The city of Harvey last week made huge cuts to its police and fire departments after the state diverted more than a million dollars directly into its underfunded pension systems.
Under a law passed several years ago, the Illinois comptroller is required to divert state money directly to pension funds that have been shorted by municipal leaders, should the funds request it.
While the consequences in Harvey are dire, a new report finds that city is hardly alone. Around the state, police and fire pensions have had an average funding ratio of 60 to 67 percent for the last decade.
“Harvey is one of the first municipalities to have revenue intercepted by the Comptroller; however, other municipalities may soon follow,” writes the report’s author Amanda Kass, who is with the Center for Municipal Finance at the University of Chicago Harris School of Public Policy. “Though the pre-2011 law did require pension contributions, it lacked an enforcement mechanism, and so in practice municipalities could–and did–significantly underfund their pension systems.”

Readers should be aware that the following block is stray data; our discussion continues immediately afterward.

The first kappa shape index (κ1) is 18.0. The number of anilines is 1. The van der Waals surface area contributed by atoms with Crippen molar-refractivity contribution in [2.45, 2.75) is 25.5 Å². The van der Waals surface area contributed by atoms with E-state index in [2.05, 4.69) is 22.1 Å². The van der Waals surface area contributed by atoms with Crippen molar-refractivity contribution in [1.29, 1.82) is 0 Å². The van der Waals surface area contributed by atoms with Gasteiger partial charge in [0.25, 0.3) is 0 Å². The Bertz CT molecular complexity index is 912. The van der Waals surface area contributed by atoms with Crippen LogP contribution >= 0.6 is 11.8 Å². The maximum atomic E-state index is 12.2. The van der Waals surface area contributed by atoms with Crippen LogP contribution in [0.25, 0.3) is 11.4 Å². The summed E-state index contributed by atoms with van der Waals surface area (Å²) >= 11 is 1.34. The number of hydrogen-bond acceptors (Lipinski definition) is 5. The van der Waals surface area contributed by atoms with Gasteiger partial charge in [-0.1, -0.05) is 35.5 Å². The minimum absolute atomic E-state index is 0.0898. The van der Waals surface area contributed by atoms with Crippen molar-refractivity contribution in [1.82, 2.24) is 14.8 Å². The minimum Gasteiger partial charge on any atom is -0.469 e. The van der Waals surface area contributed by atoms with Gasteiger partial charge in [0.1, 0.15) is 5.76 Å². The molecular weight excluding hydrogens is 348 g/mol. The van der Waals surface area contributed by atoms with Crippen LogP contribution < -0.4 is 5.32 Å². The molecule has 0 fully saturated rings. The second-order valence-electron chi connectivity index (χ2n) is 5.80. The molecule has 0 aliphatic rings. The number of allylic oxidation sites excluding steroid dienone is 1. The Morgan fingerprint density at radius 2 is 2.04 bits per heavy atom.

Analyzing Department of Insurance data for 632 police and fire pension funds in Illinois, Kass found 71 in which municipalities contributed 50 percent (or less) of the amount specified by the DOI.
“What my analysis doesn’t address, however, is why municipalities’ actual contributions were significantly less than what DOI said they should have paid,” Kass writes. “Like the State of Illinois, they may have been using revenue for their operating budgets instead of properly funding their pensions. Importantly, the new pension funding enforcement mechanism will not resolve any underlying structural issues that may have led to the pension underfunding in the first place.”
Kass joins Chicago Tonight for a conversation.